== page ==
I stumbled upon an article this morning on NPR that looked at the growing trend of continuous monitoring of health data. The article focused primarily on one “hacker” who has worked to set up his own system of tracking his vital signs using a wireless bracelet and software.
A link to his work can be found here.
Personally, I love to see the use of technology and software programming to gather statistics like this. Working on my own tracking platform, I am always interested in seeing ideas of what other people come up with. I like getting ideas and potentially integrating them into what I have done.
The article makes an important point toward the end, and I wanted to discuss it briefly today. An important question to consider is: When is there too much information? Research has shown that people who routinely monitor their weight typically manage it better. But what about other vital signs, like blood pressure? The NPR article suggests that if you notice a spike in your blood pressure, it could lead to stress; thus, higher blood pressure.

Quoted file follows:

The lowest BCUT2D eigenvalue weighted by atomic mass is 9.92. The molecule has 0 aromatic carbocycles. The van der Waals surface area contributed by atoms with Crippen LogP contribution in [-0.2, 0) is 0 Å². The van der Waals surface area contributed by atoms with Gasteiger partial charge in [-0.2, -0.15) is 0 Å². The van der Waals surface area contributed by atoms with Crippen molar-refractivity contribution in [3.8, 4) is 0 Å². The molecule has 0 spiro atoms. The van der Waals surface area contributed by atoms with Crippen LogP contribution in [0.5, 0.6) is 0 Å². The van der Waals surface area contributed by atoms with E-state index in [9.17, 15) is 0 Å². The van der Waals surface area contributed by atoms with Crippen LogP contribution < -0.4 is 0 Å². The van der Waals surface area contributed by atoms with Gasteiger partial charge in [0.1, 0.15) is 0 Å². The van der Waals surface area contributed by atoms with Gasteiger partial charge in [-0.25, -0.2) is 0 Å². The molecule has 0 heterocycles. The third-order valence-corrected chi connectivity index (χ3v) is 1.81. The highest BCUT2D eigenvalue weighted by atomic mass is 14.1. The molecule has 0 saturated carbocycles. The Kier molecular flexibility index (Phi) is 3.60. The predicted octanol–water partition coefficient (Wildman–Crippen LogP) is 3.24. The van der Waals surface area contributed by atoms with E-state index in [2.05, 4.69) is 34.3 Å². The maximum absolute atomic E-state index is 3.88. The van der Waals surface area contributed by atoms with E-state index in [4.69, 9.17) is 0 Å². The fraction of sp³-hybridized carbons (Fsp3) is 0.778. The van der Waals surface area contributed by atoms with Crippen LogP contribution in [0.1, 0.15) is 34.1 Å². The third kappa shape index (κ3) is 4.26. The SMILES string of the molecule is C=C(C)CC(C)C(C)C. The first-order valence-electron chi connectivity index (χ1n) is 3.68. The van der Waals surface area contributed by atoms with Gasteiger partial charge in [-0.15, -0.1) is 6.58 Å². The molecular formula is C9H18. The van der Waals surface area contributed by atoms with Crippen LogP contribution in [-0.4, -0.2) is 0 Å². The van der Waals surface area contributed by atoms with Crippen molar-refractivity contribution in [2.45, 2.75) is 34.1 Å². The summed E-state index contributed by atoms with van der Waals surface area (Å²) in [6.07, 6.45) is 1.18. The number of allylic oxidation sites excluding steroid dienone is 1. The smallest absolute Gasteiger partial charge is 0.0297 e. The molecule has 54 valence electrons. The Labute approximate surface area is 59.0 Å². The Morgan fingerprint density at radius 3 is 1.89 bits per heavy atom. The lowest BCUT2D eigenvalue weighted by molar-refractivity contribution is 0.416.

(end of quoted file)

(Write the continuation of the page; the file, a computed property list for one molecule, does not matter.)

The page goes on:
I suppose that NPR’s point is valid, though I feel that it all depends on how you utilize the data, as well as your individual personality. For those with a hypochondriac streak, I imagine this type of data collection is probably not a great idea. But for those who are interested in more of an analytic interpretation, and looking at long-term trends (like general sleep quality of time as a function of the amount of exercise per day, and so on), I could see this type of data collection as being immensely interesting. What I would be most interested in looking at is correlations among day-to-day vital signs. Batching all Mondays together and comparing how your vitals have differed over time . . . or looking at Monday compared to Friday, where the relative stress of starting a week compared to going into the weekend may have an effect on your overall stats. That would be fascinating!
Functionally though, what is really gained? I think it is fairly safe to say that a lot of the information that can be learned from this type of monitoring really only reaffirms what is already known: exercise is good; your blood pressure varies throughout the day; Mondays suck; your heart rate changes when you are active. Is it worth all the effort?
This being said, I still think it is pretty bad-ass, and I am totally going to dive into the code and API that is available and see how it all works. What do you guys think? Would you want to be able to see a continuous stream of your health in a fancy, little dashboard-style setup?